What about forming some healthy new habits that will help you steer clear of wacky diets and deprivation? Healthy new habits that will stick around for a while!
How Long Does It Take To Create A New Habit?
There are many factors that can affect the process, but essential for any change is doing a new behavior consistently and repetitively – which is also necessary for creating the neural connections in your brain that underlie the new habit.
We’ve been led to believe that forming a new habit takes between 21 and 28 days. Actually, there’s no solid evidence to support those numbers. The length of time it takes to form a habit is unique for each of us because of the factors that surround and influence our behavior.
In a study of habit formation published in the European Journal of Social Psychology, it took study participants 18 to 254 days, with an average of 66 days, to form their new habit. So, it could take a shorter amount of time – or it could take a lot longer — especially if you’re trying to form a new habit to displace one that’s multifaceted, that’s been around for a long time, or is a replacement for something that you love doing.
Work on one new habit at a time. Trying to create multiple new habits at the same time is confusing, difficult to do, and often ineffective. Your brain prefers simple and familiar rather than confusing and new so try not to overwhelm it with too many new behaviors at once.
You’re ready to do what it takes to create a new habit. What do you do and how do you do it? Here’s the process:
- Describe, as specifically as possible, what you want to do. Instead of saying “I want to eat less,” identify how many calories or how many meals. Instead of saying “I’ll drink more water,” identify how many glasses you’ll drink a day.
- Write your new habit down. The most important thing is not that it’s inscribed but that writing it down reinforces it in your mind.
- Visualize the successful end result — like being in shape to run a 5K after creating new eating and workout habits. It might help to visualize yourself doing your new behavior and the results that will come from it.
- Enlist as much support and accountability as you can from people you know who will be willing to help – identify the naysayers and saboteurs and ignore or avoid them. Remember, you’re focusing on the positive end result, not on the problems you might encounter getting there.
- Buddy up with a friend who already has the habit you want to create. This serves as an accountability check and is also positive motivation. If you go to the gym with a friend who already has a habit of going to the gym it’s quite likely you will continue to go. Going with a friend who moans and whines about the gym and is ready to quit when the slightest breeze blows is not a likely predictor of success.
- Set up triggers to help cue the new action for your habit each and every time that you do it. Leave yourself notes, have a coworker remind you, put a rubber band on your wrist, set up roadblocks to temptation or to the vending machine down the hall from your office.
- Create a ritual around your new behavior – do the same thing every time and the same way each day so that it becomes second nature (and embedded in your brain’s hard wiring.) Habits are time and energy savers and brains like comfort. Doing the same thing the same way makes it nice and easy for your brain.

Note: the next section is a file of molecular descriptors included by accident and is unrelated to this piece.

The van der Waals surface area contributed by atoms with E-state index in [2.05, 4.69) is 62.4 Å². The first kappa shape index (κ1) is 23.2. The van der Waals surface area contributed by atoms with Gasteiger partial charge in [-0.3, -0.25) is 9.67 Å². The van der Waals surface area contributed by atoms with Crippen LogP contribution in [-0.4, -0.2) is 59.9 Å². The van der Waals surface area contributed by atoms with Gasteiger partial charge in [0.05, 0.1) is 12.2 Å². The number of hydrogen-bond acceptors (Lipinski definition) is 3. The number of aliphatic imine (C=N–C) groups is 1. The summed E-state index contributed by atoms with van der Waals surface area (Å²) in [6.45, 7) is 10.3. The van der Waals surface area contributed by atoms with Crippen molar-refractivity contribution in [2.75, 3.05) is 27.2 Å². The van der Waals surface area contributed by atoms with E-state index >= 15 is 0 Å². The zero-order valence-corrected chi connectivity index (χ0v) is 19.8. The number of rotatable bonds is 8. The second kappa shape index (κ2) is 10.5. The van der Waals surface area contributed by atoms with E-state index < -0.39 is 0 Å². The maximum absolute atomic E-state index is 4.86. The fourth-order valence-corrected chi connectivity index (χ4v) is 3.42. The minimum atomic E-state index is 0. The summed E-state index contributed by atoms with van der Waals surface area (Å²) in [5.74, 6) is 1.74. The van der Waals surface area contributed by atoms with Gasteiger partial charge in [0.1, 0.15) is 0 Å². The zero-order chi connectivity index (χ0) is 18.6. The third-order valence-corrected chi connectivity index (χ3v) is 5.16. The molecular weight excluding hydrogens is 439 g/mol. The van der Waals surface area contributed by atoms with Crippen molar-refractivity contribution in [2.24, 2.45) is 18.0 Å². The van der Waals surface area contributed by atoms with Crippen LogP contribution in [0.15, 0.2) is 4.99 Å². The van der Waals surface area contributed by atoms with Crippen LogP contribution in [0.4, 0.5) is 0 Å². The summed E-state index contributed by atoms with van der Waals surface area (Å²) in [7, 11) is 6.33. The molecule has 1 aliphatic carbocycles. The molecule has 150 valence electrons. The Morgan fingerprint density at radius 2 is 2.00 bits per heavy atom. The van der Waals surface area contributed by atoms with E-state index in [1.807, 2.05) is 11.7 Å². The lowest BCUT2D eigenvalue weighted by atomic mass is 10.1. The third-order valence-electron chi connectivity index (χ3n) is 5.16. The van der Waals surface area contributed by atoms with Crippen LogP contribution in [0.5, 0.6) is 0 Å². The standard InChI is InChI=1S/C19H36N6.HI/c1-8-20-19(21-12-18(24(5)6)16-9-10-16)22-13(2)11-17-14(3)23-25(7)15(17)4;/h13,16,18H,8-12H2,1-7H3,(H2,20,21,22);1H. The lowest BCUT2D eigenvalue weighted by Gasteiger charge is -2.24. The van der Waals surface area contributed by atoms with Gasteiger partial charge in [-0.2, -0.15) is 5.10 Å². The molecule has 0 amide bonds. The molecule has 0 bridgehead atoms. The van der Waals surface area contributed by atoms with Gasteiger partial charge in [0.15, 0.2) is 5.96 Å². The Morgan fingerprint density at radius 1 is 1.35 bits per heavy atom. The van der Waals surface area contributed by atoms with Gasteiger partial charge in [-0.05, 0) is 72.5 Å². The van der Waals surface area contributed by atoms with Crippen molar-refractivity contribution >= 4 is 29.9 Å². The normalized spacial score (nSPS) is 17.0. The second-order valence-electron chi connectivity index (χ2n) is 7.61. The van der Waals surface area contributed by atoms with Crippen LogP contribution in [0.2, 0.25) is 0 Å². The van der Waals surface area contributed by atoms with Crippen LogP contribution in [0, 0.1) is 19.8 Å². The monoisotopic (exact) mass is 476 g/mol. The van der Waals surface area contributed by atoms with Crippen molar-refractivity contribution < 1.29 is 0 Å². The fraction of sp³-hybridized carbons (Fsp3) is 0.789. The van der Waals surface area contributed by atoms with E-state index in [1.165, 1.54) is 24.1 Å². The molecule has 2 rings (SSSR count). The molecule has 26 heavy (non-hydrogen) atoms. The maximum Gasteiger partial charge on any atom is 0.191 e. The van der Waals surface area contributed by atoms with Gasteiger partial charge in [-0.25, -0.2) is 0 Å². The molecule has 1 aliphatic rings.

- Think of potential obstacles, animate or inanimate, and plan on how to deal with them. Make the desirable things easy to do and the “bad” things difficult to do. Remove temptation, i.e. throw out the junk food and don’t walk past the bakery with the tantalizing smells that waft onto the street.
- Take baby steps. It’s admirable to say that you want to walk for an hour each day. First work on getting out of bed early enough to fit in the time for exercise. Make it easy and leave your walking clothes in plain sight. Leave your running shoes where you’re likely to trip over them (don’t trip over them just make it hard to ignore them). Get out the door and commit to walking ten minutes each day. Hold yourself to the ten minutes, just do it every day until that part of the habit becomes embedded. Then build on it. Walk for 20 minutes, then thirty.
- Make positive choices. Each time you’re at a decision point as to whether or not to carry out the action for your new habit think about why you want to do it. Why is the new habit important, what is the long-term benefit, how great will you feel when you accomplish it? If you’re giving up an old space and time-taker-upper habit you need to replace that behavior with something else. If you’re trying to create a habit of not watching so much television what are you going to do with that time instead?
- Keep a visible reminder of your progress, no matter how big or small. Make graphs, use pictures, applaud each time you have fruit instead of cake for dessert, use a pedometer to calculate how many steps you walk each day. Yell hallelujah when your pants zip up without having to suck in your stomach. Positive feedback is essential.
- Anticipate imperfection. The road may be bumpy, so have a plan to regroup. If something in your action plan doesn’t work, reevaluate. If you really can’t get out of bed at 5:30 AM to exercise then stopping at the gym on the way home from work might be a better solution (hint: don’t go home first because it requires megamotivation to get back out to the gym). Your interest may start to wane in a couple of weeks or so into the new actions so keep your cues and triggers in place to remind you to stick with it.
- Be confident. Believe that you can achieve what you have set out to do. Celebrate all your achievements no matter how big or small.